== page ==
The SEC is proposing an exemption from the two-year time out provisions for advisers to publicly offered SEC-registered investment companies because the agency has less concern that such advisers would be motivated to participate in pay to play activities and also because government entities may invest in such mutual funds on a temporary basis without the adviser even being aware of the investment. Advisers to such mutual funds would be subject to the rule’s two-year time-out provisions only if the fund is included as an investment option in a plan or program of a government entity, such as a 529 tuition savings plan.
B. Background and Source of Proposed Rule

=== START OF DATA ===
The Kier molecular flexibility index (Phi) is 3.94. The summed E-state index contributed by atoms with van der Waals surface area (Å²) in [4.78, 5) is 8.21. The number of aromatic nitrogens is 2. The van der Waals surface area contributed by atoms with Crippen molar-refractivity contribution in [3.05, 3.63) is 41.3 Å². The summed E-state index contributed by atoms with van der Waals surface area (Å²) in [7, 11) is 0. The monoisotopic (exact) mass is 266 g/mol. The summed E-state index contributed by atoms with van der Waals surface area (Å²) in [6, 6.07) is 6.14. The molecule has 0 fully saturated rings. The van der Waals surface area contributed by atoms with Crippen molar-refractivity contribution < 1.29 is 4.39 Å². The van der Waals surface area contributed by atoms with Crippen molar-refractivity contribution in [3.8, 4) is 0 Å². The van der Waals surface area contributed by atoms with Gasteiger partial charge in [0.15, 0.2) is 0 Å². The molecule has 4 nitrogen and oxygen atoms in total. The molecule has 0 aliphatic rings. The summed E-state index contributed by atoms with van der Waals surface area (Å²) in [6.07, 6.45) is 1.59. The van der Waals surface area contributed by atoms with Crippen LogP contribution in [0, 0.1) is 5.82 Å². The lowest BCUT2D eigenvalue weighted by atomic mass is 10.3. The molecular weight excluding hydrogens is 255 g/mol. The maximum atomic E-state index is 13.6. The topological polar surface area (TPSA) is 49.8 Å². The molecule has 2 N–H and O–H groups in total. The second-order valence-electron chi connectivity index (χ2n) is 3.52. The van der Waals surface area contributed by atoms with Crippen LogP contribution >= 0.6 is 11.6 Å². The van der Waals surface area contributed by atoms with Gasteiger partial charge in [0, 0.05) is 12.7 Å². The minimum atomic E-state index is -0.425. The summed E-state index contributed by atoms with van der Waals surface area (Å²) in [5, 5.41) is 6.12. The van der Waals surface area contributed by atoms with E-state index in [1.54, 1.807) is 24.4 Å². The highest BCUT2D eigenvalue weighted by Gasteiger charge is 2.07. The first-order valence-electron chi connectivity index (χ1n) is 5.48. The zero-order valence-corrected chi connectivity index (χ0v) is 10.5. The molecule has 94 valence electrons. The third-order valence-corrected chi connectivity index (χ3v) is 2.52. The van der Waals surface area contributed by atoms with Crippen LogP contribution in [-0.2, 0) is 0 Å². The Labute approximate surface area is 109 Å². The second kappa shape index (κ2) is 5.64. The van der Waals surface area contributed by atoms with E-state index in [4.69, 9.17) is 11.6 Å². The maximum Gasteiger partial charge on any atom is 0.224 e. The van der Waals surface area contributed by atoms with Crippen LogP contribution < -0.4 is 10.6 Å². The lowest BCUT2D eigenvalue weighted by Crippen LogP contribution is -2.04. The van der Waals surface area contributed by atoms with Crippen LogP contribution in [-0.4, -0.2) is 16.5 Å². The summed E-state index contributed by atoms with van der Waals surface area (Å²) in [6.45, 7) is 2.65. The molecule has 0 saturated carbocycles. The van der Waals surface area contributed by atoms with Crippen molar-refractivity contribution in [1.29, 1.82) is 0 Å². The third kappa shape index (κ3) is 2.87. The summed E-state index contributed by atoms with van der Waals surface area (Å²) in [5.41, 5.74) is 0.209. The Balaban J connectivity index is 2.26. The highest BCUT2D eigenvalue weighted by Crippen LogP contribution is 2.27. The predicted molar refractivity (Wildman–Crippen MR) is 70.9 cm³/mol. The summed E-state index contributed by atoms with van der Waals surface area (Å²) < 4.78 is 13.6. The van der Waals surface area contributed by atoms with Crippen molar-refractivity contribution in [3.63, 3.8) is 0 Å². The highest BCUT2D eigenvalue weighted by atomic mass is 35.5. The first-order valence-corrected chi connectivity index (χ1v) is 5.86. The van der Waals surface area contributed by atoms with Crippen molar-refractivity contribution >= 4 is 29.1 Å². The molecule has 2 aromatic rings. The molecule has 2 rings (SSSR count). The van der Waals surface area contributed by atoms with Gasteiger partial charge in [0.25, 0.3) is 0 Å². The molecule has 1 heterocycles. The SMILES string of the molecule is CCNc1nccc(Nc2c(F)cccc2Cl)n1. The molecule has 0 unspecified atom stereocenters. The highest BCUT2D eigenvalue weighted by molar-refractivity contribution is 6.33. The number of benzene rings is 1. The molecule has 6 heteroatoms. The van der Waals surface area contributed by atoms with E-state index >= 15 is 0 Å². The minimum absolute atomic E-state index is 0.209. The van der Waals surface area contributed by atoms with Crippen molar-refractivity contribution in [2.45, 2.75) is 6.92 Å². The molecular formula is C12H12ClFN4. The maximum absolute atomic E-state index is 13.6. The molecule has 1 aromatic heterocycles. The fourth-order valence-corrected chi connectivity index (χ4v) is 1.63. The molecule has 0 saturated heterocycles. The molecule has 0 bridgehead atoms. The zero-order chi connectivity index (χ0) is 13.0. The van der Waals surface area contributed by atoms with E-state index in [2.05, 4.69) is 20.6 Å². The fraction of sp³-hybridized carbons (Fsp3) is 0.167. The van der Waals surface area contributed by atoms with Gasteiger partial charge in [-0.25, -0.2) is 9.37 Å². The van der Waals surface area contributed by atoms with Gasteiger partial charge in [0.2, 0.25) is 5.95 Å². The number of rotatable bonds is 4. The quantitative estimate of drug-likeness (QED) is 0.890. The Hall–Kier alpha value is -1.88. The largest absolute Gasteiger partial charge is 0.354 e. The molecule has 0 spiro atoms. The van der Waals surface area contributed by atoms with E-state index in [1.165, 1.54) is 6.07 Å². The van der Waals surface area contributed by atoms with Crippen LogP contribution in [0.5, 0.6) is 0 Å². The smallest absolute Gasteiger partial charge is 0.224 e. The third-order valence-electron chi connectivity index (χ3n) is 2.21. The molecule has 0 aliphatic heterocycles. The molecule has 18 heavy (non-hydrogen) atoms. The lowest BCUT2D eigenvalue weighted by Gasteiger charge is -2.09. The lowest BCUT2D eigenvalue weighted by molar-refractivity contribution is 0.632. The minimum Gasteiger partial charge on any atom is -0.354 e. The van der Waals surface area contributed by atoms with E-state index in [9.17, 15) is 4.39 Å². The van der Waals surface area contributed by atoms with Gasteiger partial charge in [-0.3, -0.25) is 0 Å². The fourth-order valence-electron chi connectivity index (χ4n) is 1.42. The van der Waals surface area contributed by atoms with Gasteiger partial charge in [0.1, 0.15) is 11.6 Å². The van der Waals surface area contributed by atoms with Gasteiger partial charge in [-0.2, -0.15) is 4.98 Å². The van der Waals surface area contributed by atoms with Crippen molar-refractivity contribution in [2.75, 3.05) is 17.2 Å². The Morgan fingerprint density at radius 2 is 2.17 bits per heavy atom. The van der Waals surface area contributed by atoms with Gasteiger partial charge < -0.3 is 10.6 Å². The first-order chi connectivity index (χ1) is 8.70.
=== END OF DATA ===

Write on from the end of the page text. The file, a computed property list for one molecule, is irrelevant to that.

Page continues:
As mentioned above, while the Commission proposed “pay to play” prohibitions with respect to advisers in 1999, the current rule proposal is modeled on Rules G-37 and G-38 of the Municipal Securities Rulemaking Board (“MSRB”), which address pay to play practices by broker-dealers in the municipal securities markets.5 The Proposing Release notes that following the adoption of these rules, the SEC became “increasingly concerned that the very success of the rule(s) may have caused pay to play practices to migrate to an area not covered by the MSRB rules — the management of public pension plans.” The Release also notes that the SEC and criminal prosecutors have brought a number of actions in recent years charging investment advisers, broker-dealers, government officials and “placement agents” with participating in pay to play schemes. Additional impetus for the rule proposal comes from the written requests to the Commission by public officials with oversight of public pension funds urging a prohibition on advisers’ participation in pay to play practices, including a prohibition on the use by advisers of placement agents (or other types of consultants) to help secure government business.